Alan Green, BBC Radio Five ~ ‘606’

Alan Green, what can one say about him that is positive? Not much.
Last night on his BBC Radio Five phone in show ‘606’ a listener called in to criticise Green’s style of commentary and his negativity towards the national side. Green didn’t allow the caller much time on air before cutting him off with words to the effect of, ‘I’m not having any personal abuse against me’. Yet Green is not slow in coming forward to abuse whoever he likes in the game of football (soccer).

Last night during the game between England and Ukraine he didn’t hold back on abusing the linesman behind the goal for not giving a decision. He was also bordering on being obnoxious when he took up his familiar refrain of having a go at the crowd for their penchant of starting a ‘Mexican Wave’. Green forgets that, unlike himself, the crowd have paid for their tickets. As paying customers they are entitled to do anything they want. When was the last time Alan Green paid to see a match?

All right,  so Green does not like people enjoying themselves but the BBC audience is probably getting tired of Green going into a Lady Macbeth tantrum. It was fine the first time we heard it but now it is getting tiresome. It is a monologue he has been spitting out for well over a year.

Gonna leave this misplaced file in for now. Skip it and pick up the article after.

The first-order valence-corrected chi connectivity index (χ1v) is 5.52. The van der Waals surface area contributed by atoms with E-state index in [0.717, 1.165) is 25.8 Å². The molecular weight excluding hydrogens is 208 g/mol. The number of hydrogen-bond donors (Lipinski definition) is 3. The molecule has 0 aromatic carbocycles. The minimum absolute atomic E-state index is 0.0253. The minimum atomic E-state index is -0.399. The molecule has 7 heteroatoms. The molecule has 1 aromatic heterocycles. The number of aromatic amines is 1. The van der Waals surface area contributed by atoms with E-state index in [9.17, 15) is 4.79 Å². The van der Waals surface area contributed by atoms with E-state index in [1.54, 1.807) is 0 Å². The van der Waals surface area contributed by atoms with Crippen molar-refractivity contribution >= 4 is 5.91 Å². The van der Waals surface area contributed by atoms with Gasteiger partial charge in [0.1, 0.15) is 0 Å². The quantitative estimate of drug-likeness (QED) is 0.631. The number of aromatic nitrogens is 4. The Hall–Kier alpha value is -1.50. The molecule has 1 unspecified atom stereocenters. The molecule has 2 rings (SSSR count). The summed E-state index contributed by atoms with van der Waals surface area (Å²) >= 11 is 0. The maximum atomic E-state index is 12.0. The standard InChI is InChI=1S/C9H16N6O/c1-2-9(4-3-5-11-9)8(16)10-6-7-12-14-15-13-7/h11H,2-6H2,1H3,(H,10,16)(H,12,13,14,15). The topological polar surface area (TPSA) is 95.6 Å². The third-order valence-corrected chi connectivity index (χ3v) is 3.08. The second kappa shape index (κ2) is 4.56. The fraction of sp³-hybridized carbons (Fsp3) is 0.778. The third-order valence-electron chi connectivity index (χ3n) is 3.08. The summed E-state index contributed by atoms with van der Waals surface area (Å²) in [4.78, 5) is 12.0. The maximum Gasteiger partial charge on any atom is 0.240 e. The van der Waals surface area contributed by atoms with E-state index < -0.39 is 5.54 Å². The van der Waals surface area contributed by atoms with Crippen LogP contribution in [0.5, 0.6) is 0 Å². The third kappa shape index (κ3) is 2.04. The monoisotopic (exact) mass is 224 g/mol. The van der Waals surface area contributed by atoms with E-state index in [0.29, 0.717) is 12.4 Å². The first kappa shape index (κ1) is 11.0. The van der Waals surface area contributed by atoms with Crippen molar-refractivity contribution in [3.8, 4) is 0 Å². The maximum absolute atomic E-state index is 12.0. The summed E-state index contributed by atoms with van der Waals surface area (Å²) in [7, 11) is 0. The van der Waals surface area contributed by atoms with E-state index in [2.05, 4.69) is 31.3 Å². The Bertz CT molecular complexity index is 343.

Why do I listen? Well, the other commentators who work for the channel do a very good job.

Green doesn’t seem to understand the game or have any knowledge of what it is like to play in a game (at any level). If he had spent a few years when he was younger and played in a Sunday League side he would have a different view about what is going through a player’s mind. Perhaps he did play football as a teenager and was a member of a team? If so, I suspect that he didn’t get picked to play for the team too often.

Whist he was throwing the caller off ‘606’ Green should have paused for a moment and reflected upon the notion that the caller is helping to pay for his salary. After all, the caller was probably a license payer.

It is time the BBC considered asking Green to call it a day. I don’t think it helps that ‘606’ is produced by an independent company and not the BBC. Maybe the producers are afraid of criticising Green? When I worked in current affairs at the BBC there was a time when many thought Sir Robin Day was becoming too arrogant with his guests rather than concentrating on being a good interviewer. I recall a BBC producer saying to me that it would take a brave person to fire Sir Robin Day. I think we have reached a situation where producers in BBC Radio Sport think Green is too big to fire.

At the very least, Green needs to be taken aside by a senior BBC producer and reminded about his responsibilities as a presenter. He needs to show his audience respect, even if he continues to abuse certain managers and players.
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